“No parent wants to see their child struggle. I am the mother of children sometimes remind me a bit of myself as a kid, kids who are bright and sensitive, who feel things deeply and who sometimes aren’t easy to comfort when they have simply had enough. I understand how it feels to not know what to do, to see that your child is struggling and to find that efforts to “make it better” seem to cause more upset.”
She calls attention to the need for families to:
“find skilled and conscientious supporters to help empower their children to be confident in the worth of their differences and to find self-determined ways to navigate challenges.”
And to take time to listen to what the child’s behavior is communicating:
“Often, children don’t know how to articulate what they need. However, they will try to tell you. Sometimes, when children “act out,” they are trying to tell you.”
She captures the painful sense of betrayal that accompanies being told that there is something wrong with your brain:
“What does it feel like when the people you most need to believe in the strength of your future and the sincerity of your struggle sit down and inform you that there is something imbalanced in your brain and that it means you’ll probably always struggle and that it means, also, that people may be scared of you, because they don’t understand.”
She articulates how the very effort to decrease stigma by equating mental and physical illness actually worsens stigma:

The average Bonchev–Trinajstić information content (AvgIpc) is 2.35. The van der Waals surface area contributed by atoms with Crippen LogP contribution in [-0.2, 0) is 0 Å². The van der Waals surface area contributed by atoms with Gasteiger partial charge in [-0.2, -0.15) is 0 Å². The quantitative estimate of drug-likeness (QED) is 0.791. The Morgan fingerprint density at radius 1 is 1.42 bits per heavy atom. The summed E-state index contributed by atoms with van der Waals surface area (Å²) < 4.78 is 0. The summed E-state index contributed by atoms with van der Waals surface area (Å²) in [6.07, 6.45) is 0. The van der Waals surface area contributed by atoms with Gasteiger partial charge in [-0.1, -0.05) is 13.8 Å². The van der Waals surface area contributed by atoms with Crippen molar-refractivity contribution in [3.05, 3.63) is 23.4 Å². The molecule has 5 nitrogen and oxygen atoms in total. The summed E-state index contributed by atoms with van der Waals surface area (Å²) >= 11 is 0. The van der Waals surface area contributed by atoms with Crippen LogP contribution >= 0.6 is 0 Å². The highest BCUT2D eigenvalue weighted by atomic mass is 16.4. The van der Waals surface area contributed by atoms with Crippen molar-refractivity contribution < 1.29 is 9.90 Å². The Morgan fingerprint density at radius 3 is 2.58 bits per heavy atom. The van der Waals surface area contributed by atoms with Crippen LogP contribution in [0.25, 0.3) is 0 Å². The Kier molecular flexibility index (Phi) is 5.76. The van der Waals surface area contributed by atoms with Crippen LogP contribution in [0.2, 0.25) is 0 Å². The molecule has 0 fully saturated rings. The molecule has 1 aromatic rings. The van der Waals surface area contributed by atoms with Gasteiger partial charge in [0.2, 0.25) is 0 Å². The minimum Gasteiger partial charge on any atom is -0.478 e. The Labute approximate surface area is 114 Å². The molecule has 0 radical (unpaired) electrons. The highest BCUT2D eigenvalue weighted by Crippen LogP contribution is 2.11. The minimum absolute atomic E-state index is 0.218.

“The idea of mental illness creates and sustains stigma, by informing us that people who struggle with their humanity in ways outside of the acceptable range of normality are inherently flawed.”
Finally, she seems to channel the ideas of pediatrician and psychoanalyst D.W.Winnicott when she describes how the disease model may obstruct healthy development by interfering in a parent’s ability to see the child’s “true self:”
“When the professionals teach mothers to see their children as ill, both mother and child are harmed in that they lose something essential to the parent-child relationship, which is the ability to see their children clearly, with compassion, love and a commitment to their brightest possible futures.”
My major divergence from Ms. Rhyne lies in the fact that that while she appears to have joined the “anti-psychiatry” movement, I do not see this problem as the “fault” of psychiatry alone. Rather, as I also articulate in my new book, I see a complex set of cultural forces that have come together in a way that amounts to prejudice against children. A range of professionals who care for children, including psychiatrists, pediatricians, occupational therapists, educators, and many others, must join together with parents to overcome this prejudice. We must recognize the value and necessity of protecting time and space to listen to these youngest voices. In doing so we support their healthy development of the next generation, who represent the future of our society.